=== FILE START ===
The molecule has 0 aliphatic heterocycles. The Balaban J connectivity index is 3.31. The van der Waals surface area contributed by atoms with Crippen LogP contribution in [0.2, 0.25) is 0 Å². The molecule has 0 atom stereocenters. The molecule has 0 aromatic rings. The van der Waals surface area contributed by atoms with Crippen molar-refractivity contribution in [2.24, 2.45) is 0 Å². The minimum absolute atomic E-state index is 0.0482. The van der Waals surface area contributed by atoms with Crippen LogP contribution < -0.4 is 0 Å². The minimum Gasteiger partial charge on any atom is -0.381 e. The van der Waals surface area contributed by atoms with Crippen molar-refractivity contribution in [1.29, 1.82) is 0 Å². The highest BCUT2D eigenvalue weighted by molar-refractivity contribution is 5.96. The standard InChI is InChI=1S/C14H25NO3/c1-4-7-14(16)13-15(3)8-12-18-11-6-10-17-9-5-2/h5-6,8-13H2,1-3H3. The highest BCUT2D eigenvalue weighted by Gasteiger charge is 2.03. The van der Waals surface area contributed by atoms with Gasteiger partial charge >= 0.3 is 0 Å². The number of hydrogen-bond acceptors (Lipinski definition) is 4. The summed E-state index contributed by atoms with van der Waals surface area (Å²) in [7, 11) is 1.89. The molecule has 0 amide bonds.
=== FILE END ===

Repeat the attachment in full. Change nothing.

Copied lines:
The molecule has 0 aliphatic heterocycles. The Balaban J connectivity index is 3.31. The van der Waals surface area contributed by atoms with Crippen LogP contribution in [0.2, 0.25) is 0 Å². The molecule has 0 atom stereocenters. The molecule has 0 aromatic rings. The van der Waals surface area contributed by atoms with Crippen molar-refractivity contribution in [2.24, 2.45) is 0 Å². The minimum absolute atomic E-state index is 0.0482. The van der Waals surface area contributed by atoms with Crippen LogP contribution < -0.4 is 0 Å². The minimum Gasteiger partial charge on any atom is -0.381 e. The van der Waals surface area contributed by atoms with Crippen molar-refractivity contribution in [1.29, 1.82) is 0 Å². The highest BCUT2D eigenvalue weighted by molar-refractivity contribution is 5.96. The standard InChI is InChI=1S/C14H25NO3/c1-4-7-14(16)13-15(3)8-12-18-11-6-10-17-9-5-2/h5-6,8-13H2,1-3H3. The highest BCUT2D eigenvalue weighted by Gasteiger charge is 2.03. The van der Waals surface area contributed by atoms with Gasteiger partial charge >= 0.3 is 0 Å². The number of hydrogen-bond acceptors (Lipinski definition) is 4. The summed E-state index contributed by atoms with van der Waals surface area (Å²) in [7, 11) is 1.89. The molecule has 0 amide bonds.